Apply your backcountry nutrition knowledge

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  • So we're all experts on keeping healthy and fed from as light a pack as possible, right? Now help me apply that knowledge to a more critical cause. If you could afford the freight to send just 10kg of food a month to a mate in a country where the basics (except fruit and salt) have ceased to be available or affordable: what would you send? We're talking provincial Venezuela. Dairy is unavailable (at Bs 200000 - half the fortnightly wage for 1l of milk. If you can find any). Meat is likewise too expensive to form any significant part of the diet. . Flour is unavailable. Even rice hard to come by. Answers by Friday please.
  • brown rice, lentils... tinned butter.
  • Mostly high protein, shelf stable : milk powder, nuts, dried meat with a bit of complex carbohydrate : what wayno said plus wholemeal pasta, beans, corn (eg polenta), cous cous. ... and vegemite, of course! Shocking to see the effects of rampant corruption and naked self-interest.
  • That's a noble thing for you to do and quite a task ☺ I don't think anybody will rise to the 'expert' challenge. I doubt few of us contemplate feeding ourselves for any length of time without a get out of jail card being available (i.e. a pub, takeaway or dairy somewhere) I hope whatever you do send does actually make it to your friend. So this obviously to boost/supplement any dietary deficiency from what can be sourced locally, not provide base daily calories? Having fruit is a bonus. Are vegetables available? A good quality multivitamin for starters and maybe egg powder & couscous
  • Luckily Fruit is abundant in that part of the world. Send him a sling shot and he can have howler monkey and caiman every night. But seriously good luck with that. When I was in the Amazon we were served anchor milk powder from New Zealand it was nice to see it made it all the way there. Off the top of my head milk powder, lentils of many types, couscous or rice, Garam masala, chilli, tea, porridge. Sugar.
  • Milk powder, instant mashed potatoes, BCC dehydrated mince, pasta, brown rice, lentils, surprise peas/beans/carrots/corn, or mixed. Beef jerky,tea/coffee, sugar. Have used instant mashed as substitute for flour on occasion or two, ok if doing something savoury not so hot if looking for a biscuit, but it does work. Would suggest flour and sugar, but that will increase weight pretty quick. With light weight dehy stuff you can send greater quantities and probably a good mix of stuff. Hopefully what is sent will be received. That's a pretty dodgy area at present according to a close acquaintance just returned from travelling in that area. Gaiters slingshot idea could be worth consideration also.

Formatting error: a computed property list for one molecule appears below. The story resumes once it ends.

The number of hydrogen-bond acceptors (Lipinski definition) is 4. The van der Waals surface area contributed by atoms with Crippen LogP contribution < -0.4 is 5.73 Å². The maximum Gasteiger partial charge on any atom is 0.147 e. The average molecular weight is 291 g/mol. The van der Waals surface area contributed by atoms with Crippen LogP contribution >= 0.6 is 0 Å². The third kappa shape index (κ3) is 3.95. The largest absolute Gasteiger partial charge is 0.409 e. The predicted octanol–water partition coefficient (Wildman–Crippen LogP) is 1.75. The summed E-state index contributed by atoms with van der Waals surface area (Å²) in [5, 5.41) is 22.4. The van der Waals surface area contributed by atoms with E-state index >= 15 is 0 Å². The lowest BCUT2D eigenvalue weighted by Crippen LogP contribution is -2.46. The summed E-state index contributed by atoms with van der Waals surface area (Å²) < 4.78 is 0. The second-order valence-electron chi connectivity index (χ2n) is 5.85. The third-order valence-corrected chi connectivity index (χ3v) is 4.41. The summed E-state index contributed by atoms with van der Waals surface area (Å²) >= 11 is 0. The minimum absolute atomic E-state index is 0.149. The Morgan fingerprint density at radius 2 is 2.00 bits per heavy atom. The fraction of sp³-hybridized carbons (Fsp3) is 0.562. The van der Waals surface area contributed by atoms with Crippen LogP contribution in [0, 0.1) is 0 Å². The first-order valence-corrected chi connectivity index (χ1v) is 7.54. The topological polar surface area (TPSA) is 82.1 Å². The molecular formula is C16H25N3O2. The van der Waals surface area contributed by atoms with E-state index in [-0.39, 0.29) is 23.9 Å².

• Everyone else has suggested the food ideas I had. Dried herbs and spices to make what's available taste better. Maybe a trap and/or fishing gear could be useful. Packets of ciggies and some US dollars would also be useful...
  • I would leave the ciggys and us dollars out. If the place is as corrupt as it seems, if they are in the parcel it will never leave the port
  • I'd like to steer the conversation away from means of getting dollars into Vz. It is very illegal in Vz to obtain foreign currency by any means other than by exchanging Bs for it at the central bank. Any trade or transfers of cash must be in Bs and foreign exchanges at the govt rate. Because the govt rate is currently abt 700 times lower than the free market rate a) sending money legally is not viable and b) enforcement of the rules about not sending foreign currency by post is quite rigorous. There is a good chance if your parcel or letter being opened and checked at customs. Now ... we can all imagine ways round this law, I'm sure. Or strategies for simply ignoring it. But that's not the question being asked, and breaking laws, no matter how bad they are, is not really a topic I want to discuss on an open public forum.
  • I did a scan on Reddit and a few people mentioned some care packages didn't make it to recipients. A lot either got stolen or confiscated. I would stick to something shelf stable like milk powder as it should also be quite valuable (tradeable). It will also face less scrutiny with customs/postal service with one boring looking item. Send a couple sample packages and see how many gets received. Smaller packages are less likely to be looked at closely (even though it may seem to be less cost effective). If you have a mutual friend, or service, in a nearby country, then they are able to send many more packages at a lot less cost and less scrutiny/more chance of arrival. The other approach is to see if your friend can set up a crypto currency account . Apparently it's become quite popular trading in Lieu of not being able to use foreign currency. It also sidesteps sending foreign currency via mail risks etc.
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Forum Food
Started by madpom
On 28 November 2017
Replies 10
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